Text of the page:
Wednesday, October 21, 2015
The Penthouse Terrace of Bill Blass
What a treat for me to find these 1974 Architectural Digest photos of Bill Blass's penthouse terrace...and what a disappointment to find that only two photos were featured. That's surprising, really, considering the article mentioned that this terrace, located sixteen stories above Manhattan's hustle and bustle, was one of the largest penthouse terraces in that city- at least, it was back in 1974.
The person tasked with creating "a private country woodland" up in the sky was none other than Renny Reynolds, who treated the terrace space as an extension of the penthouse's interiors, even going so far as to refer to the outdoor spaces as "exterior rooms." (We hear so much about "exterior rooms" today, so it's interesting to learn that this concept of aesthetically linking an outdoor space to the indoors is not a new idea.)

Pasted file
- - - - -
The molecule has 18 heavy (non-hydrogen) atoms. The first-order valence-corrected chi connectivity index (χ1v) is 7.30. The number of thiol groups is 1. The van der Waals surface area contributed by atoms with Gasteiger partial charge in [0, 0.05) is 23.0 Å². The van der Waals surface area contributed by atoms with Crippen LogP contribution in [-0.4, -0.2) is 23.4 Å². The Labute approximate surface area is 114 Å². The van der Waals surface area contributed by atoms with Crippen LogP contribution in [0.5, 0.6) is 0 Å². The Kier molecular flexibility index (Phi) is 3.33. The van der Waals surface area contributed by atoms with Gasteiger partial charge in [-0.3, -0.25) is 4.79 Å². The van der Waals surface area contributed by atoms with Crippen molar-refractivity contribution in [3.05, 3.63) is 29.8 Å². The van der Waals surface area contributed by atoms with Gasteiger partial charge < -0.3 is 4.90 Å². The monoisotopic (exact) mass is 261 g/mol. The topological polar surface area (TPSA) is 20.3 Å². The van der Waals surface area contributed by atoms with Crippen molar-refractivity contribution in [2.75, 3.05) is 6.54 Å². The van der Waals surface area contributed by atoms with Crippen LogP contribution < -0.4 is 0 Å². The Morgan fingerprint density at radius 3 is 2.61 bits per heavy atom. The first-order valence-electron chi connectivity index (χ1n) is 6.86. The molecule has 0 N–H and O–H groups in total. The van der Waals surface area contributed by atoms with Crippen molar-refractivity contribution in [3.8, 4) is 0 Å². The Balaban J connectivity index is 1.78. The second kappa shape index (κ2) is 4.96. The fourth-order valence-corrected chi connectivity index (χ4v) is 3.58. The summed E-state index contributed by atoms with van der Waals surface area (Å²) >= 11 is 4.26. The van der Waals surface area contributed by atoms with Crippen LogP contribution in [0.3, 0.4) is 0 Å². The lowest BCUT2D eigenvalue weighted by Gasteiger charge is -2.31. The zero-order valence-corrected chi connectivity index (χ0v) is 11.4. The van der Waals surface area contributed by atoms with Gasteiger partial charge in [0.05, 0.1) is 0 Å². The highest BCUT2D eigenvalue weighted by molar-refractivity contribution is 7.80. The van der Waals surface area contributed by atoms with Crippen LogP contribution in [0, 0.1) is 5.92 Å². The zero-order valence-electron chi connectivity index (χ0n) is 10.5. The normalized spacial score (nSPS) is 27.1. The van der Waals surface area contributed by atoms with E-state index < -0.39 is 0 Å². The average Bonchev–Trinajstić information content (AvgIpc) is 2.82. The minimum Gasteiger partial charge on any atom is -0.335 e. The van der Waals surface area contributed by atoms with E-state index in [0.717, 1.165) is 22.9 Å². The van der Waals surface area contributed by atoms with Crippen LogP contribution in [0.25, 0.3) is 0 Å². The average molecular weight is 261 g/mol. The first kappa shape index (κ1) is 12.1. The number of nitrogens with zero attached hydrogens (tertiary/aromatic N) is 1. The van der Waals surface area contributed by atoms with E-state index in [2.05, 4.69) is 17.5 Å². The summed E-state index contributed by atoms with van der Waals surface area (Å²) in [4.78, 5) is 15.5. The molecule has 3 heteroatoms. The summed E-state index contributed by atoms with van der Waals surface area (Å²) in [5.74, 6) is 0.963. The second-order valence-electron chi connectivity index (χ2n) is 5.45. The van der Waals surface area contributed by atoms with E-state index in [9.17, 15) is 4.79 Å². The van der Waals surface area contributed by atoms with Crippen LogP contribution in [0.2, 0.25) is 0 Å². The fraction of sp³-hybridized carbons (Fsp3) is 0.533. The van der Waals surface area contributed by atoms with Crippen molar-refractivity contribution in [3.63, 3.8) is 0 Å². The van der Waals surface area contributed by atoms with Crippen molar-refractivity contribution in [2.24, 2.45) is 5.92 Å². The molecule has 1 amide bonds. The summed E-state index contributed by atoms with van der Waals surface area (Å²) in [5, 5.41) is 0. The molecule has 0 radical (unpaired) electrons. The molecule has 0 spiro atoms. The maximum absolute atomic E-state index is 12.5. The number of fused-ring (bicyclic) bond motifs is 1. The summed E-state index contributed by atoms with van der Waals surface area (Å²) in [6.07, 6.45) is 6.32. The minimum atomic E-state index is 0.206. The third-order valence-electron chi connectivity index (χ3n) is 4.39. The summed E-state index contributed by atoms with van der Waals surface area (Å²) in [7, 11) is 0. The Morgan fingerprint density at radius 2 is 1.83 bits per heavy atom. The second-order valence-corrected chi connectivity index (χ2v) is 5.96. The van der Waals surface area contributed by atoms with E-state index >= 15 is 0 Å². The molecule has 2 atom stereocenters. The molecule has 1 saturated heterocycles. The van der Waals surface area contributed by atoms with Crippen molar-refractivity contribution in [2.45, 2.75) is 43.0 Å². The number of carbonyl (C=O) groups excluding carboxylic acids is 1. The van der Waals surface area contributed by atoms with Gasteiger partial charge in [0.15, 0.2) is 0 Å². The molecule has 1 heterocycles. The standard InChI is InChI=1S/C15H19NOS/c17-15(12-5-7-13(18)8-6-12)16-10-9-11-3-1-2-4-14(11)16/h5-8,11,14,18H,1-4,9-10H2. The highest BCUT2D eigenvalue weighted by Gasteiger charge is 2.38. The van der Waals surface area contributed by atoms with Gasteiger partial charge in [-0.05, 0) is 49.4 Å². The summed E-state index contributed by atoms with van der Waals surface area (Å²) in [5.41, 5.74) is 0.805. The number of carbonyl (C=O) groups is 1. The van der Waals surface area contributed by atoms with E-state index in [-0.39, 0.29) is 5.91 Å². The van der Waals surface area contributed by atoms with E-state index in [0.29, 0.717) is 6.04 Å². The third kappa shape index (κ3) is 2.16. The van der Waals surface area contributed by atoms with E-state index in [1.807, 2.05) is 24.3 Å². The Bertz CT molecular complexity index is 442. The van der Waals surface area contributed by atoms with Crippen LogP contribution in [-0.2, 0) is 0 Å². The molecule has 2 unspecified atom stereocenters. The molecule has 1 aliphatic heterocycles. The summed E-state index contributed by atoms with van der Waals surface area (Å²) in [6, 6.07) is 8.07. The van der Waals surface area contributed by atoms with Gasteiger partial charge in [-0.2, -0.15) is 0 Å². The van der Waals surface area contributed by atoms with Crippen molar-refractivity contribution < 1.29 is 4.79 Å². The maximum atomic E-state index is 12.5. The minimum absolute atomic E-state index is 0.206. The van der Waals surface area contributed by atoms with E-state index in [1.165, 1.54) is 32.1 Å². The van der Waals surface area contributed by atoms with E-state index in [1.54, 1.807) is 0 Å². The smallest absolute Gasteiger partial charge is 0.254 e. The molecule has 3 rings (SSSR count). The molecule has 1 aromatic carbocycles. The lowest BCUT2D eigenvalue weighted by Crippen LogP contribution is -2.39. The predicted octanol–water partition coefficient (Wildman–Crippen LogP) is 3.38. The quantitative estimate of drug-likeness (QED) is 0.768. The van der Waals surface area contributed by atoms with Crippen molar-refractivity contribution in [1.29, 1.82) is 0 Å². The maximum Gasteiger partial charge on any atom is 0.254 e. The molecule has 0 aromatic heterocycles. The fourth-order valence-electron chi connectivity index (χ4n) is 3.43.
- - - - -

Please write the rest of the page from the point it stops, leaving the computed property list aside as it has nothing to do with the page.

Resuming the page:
For those of you into gardening, I'll give you specifics of the terrace garden design. The walls were built of flagstone and rocks, which were then covered in ivy. Plant material included common honeylocust, weeping willows, shrubs of Japanese maple, wisteria, forsythia, and different forms of holly. Whew! Then there were flowers chosen for their white shades, which Blass preferred: impatiens; petunias; geraniums; daisies; begonias; and chrysanthemums.
What I find especially pretty are the accents of blue, namely, those blue cushions on the antique French garden furniture and, though not prominent in these photos, blue canvas awnings. But, of course, what I might like best is that Porthault cloth on Blass's outdoor table, set with blue napkins, elegant china, sterling candlesticks, and, perhaps best of all, a simple vase holding a bounty of daisies.
Photos from Architectural Digest, Jan/Feb 1974, Stan Ries, photographer.